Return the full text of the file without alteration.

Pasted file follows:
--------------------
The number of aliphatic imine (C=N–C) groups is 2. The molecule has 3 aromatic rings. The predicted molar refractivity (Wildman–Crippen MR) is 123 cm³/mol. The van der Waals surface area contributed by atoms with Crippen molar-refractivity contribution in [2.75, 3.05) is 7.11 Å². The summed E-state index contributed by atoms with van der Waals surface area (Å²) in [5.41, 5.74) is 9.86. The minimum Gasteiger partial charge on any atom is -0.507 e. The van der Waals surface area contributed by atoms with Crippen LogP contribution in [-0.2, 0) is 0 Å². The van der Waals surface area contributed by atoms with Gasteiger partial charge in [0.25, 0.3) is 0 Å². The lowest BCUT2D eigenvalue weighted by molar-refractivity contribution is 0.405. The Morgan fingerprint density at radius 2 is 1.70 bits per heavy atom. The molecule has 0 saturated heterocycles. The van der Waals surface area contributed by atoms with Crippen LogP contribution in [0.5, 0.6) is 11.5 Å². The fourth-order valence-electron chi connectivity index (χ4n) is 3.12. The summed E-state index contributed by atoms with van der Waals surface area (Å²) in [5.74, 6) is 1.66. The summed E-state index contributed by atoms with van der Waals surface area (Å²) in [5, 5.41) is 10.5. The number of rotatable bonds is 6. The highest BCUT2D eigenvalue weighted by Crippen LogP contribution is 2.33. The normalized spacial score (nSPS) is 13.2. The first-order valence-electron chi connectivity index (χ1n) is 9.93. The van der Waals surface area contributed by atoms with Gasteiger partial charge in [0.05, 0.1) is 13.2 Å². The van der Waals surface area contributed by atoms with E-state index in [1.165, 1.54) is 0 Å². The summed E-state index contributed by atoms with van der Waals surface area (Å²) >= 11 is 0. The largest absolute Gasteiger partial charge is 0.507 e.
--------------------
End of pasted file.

The number of aliphatic imine (C=N–C) groups is 2. The molecule has 3 aromatic rings. The predicted molar refractivity (Wildman–Crippen MR) is 123 cm³/mol. The van der Waals surface area contributed by atoms with Crippen molar-refractivity contribution in [2.75, 3.05) is 7.11 Å². The summed E-state index contributed by atoms with van der Waals surface area (Å²) in [5.41, 5.74) is 9.86. The minimum Gasteiger partial charge on any atom is -0.507 e. The van der Waals surface area contributed by atoms with Crippen LogP contribution in [-0.2, 0) is 0 Å². The van der Waals surface area contributed by atoms with Gasteiger partial charge in [0.25, 0.3) is 0 Å². The lowest BCUT2D eigenvalue weighted by molar-refractivity contribution is 0.405. The Morgan fingerprint density at radius 2 is 1.70 bits per heavy atom. The molecule has 0 saturated heterocycles. The van der Waals surface area contributed by atoms with Crippen LogP contribution in [0.5, 0.6) is 11.5 Å². The fourth-order valence-electron chi connectivity index (χ4n) is 3.12. The summed E-state index contributed by atoms with van der Waals surface area (Å²) in [5.74, 6) is 1.66. The summed E-state index contributed by atoms with van der Waals surface area (Å²) in [5, 5.41) is 10.5. The number of rotatable bonds is 6. The highest BCUT2D eigenvalue weighted by Crippen LogP contribution is 2.33. The normalized spacial score (nSPS) is 13.2. The first-order valence-electron chi connectivity index (χ1n) is 9.93. The van der Waals surface area contributed by atoms with Gasteiger partial charge in [0.05, 0.1) is 13.2 Å². The van der Waals surface area contributed by atoms with E-state index in [1.165, 1.54) is 0 Å². The summed E-state index contributed by atoms with van der Waals surface area (Å²) >= 11 is 0. The largest absolute Gasteiger partial charge is 0.507 e.